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Title: The process of curriculum development and implementation in Ethiopia
Author: Areaya, Solomon.
Awarding Body: University of East Anglia
Current Institution: University of East Anglia
Date of Award: 2007
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There are eight chapters in this thesis. Chapter One deals with current literature on curriculum implementation, which in a way helps as a theoretical framework. Chapter Two deals with methodological issues, and research questions asked. This involves discussion of qualitative case study design for studying issues of educational policy formulation, curriculum development, and implementation at school level. Chapter Three presents a brief historical account of the changing pattern of curriculum in Ethiopia with particular emphasis on the purpose of education, context of curriculum implementation, and practices of teaching & learning at different historical and political periods in the country Chapters Four to Six present three case studies: the case of the process of policy formulation and curriculum development in Ethiopia, and two cases of curriculum implementation at school level. They describe the background, the nature, and process of policy / curriculum development in Ethiopia and the reality of implementation at school level. Chapter Seven is a cross-site analysis of the key issues emerged out of the three case studies. This focuses on issues to do with top-down and `teacher proof nature of the reform, teachers' and principals' attitudes and practices, factors limiting and assisting implementation, and the implementation gap between the top and the bottom. Chapter Eight sets out a number of conclusions and implications with respect to each research question. It recognized the process of curriculum development and implementation as highly social phenomenon, which cannot be mandated, and as something that should be owned with belief, commitment, and capability for real change to happen. Furthermore, the cross-site analysis supports the literature on the area that the exclusive top-down approach to educational policy formulation and curriculum development inherently and logically has serious flaws to implement educational innovations at school level.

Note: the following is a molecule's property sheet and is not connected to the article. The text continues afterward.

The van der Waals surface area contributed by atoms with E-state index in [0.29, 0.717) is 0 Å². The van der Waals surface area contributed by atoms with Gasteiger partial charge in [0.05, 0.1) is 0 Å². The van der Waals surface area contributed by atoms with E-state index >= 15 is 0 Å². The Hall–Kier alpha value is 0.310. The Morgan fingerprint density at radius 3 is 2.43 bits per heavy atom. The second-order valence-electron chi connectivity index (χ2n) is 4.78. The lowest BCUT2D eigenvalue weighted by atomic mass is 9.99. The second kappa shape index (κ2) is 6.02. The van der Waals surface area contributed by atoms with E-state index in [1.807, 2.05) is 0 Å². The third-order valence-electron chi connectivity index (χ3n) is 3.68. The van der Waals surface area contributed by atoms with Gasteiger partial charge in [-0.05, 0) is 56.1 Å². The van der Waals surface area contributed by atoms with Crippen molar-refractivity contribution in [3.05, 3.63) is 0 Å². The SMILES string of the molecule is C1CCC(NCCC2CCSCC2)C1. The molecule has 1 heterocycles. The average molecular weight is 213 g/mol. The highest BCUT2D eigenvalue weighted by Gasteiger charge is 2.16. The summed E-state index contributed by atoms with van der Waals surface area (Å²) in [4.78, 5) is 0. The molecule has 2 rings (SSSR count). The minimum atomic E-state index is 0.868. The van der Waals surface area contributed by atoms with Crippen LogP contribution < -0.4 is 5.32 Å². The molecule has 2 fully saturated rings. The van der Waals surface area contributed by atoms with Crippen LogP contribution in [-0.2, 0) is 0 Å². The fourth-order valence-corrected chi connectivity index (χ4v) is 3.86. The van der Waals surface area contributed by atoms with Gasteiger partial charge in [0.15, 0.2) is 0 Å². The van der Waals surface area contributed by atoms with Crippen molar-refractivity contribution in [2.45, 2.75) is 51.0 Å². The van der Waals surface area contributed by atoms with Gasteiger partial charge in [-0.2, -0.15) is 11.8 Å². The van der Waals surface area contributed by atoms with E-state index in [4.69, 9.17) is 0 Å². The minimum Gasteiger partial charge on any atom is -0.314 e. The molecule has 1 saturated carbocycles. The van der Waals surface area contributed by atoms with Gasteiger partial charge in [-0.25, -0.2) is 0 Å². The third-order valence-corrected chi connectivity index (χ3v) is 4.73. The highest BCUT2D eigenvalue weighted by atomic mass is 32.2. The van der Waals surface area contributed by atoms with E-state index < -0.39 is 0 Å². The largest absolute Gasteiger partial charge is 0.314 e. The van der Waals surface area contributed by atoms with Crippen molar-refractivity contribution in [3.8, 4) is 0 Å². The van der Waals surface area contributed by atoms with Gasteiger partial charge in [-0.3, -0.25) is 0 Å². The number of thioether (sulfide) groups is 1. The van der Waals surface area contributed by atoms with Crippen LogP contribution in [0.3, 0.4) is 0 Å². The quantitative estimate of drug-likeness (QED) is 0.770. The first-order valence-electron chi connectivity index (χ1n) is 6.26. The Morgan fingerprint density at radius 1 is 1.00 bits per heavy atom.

Supervisor: Not available Sponsor: Not available
Qualification Name: Thesis (Ph.D.) Qualification Level: Doctoral
EThOS ID:  DOI: Not available